Thank you RPS for articulating what many of us have been thinking.

    Also: https://www.youtube.com/watch?v=mVgXGw_XhRQ

    *My wife has been watching a lot of that show on the netflix.

  17. The V Man says:

    Well, I knew EA wasn’t to be trusted. I already avoid their games because they have a penchant from breaking promises and offlining game servers they control just so they can push you to a newer version, but I didn’t expect this from Maxis – and perhaps I’m naive based on their relationship with EA.

    It’s sad but everything they’ve said is a lie and we can’t expect that to change.

  18. MalikDama says:

    Not just about DRM and piracy; it’s about forcing you to buy the next version when it comes out because they will take the old servers offline.

    • WebFusion says:

      Agreed – at this point, Ea’s been down this road before (Spore, anyone?). The marketing strategy for EA is consistently to over-promise, under deliver, throw 6-8 pieces of DLC out the door, and follow up with a sequel. This game had built-in obsolescence written all over it.

      I think the real tragedy here is that the studio that we all knew as “Maxis” no longer really exists. This has proven that they are no longer kings of the “simulation”, and the fact that they’ve created a game that is actually SMALLER than a game released in the same genre a decade ago proves to me that they no longer have the talent or the will to produce anything “revolutionary”.

      We’re told all the time how “risky” the gaming business has become for these studios, and yet they continually ignore a fundamental truth of successful business – give the customers what they want. When I read these pompous (and frankly dishonest) statements about how what some of the fans wanted didn’t match with their “vision” for the game, it makes me wonder how the hell these guys are able to stay in business in the first place.

      Meh…no matter, really. I’m sure there are a few studios out there who are reading all this consumer feedback and already making plans to deliver the game people really wanted. There’s obviously still a market for a game like this – as soon as someone does it RIGHT, they’ll make money hand over fist.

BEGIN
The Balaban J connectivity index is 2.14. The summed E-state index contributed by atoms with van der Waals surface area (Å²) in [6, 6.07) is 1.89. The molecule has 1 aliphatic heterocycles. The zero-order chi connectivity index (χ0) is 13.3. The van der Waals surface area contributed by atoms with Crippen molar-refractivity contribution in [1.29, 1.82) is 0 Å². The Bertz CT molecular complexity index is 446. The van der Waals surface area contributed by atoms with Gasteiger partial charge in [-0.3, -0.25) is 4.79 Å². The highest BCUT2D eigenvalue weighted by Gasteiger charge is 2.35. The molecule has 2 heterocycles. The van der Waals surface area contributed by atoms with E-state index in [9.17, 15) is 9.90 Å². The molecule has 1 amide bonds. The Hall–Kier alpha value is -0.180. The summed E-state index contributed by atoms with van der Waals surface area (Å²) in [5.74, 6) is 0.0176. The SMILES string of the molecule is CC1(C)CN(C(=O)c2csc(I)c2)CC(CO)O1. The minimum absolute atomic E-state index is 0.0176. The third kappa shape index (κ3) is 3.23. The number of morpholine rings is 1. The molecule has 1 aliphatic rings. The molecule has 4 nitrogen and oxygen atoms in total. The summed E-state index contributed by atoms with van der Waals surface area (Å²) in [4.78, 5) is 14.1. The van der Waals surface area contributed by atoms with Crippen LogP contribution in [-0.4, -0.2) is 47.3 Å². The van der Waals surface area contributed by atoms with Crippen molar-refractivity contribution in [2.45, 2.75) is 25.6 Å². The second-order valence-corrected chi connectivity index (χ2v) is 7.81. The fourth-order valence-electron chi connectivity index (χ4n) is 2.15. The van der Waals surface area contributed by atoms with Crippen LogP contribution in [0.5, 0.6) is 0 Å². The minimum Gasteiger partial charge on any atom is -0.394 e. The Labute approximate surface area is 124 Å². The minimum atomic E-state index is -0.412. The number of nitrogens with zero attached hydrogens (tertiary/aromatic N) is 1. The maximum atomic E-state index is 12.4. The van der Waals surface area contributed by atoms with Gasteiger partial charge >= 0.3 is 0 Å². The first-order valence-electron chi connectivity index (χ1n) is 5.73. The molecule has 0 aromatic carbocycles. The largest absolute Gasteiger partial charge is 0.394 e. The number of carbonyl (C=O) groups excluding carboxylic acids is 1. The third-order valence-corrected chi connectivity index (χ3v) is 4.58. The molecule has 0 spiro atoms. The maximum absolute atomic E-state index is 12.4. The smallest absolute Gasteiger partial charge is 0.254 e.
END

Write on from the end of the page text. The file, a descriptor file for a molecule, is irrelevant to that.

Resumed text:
At any rate – while I’m a huge fan of the series, I’m glad I held off ordering after playing the Beta. Vote with your wallets folks – if a company like Maxis wants to ignore its customers, then they deserve to go out of business. RIP Maxis.

      • Arkh says:

        How they don’t go out of business? The Sims and micro transactions.

  19. Giuseppe says:

    Keep at it, RPS! These articles are delicous :)

    • Convolvulus says:

      It’s sad how pretty much every other site is just repeating Bradshaw’s statements on her behalf. Polygon in particular seems like total garbage at this point.

      • Giuseppe says:

        It would be easy to think that the reason for that is merely that some people are gullible enough to accept these explanations without question. However the cynic in me is convinced it’s more a case of EA using various tactics to make publications and websites buy into their “vision”. And I mean “buy” both figuratively, and literally.

        • Convolvulus says:

          I don’t think it takes a cynic to come to that conclusion. EA controls quite a bit of information that Polygon needs for click-bait. If they based their site on good journalism instead of good corporate relationships, they wouldn’t look so foolish right now.

          • Lemming says:

            Unfortunately, American-based media are worthless in this regard. It’s 99% corporate mouth piece. It’s much better to stick to European/British media outlets. If they talk shit, at least you know they are talking shit. American media is so entrenched in the capitalist ideal that they have to be seen to be corporate friendly, or they’ll soon find themselves very isolated indeed. The outspoken America media outlet is a very rare thing indeed, and is often seen as a focus for ridicule.

            It’s also part of the reason EA will probably not give a shit about this whole thing. As long as ‘merica thinks they are good, they’ll always be making money hand over fist.

    • Arkh says:

      To quote a fellow RPS reader:
      I didn’t buy SimCity and it already provided me with hours of entertainment,.

  20. Premium User Badge

    mpk says:

    EA/Maxis will put the shutters up and wait this out. I’ve no doubt that the game has been selling well – despite the negative press – and they know they just have to weather the storm. There is literally no way for consumers to strike back at company’s like EA. They can keep on doing and saying what they want, because they know the product will sell.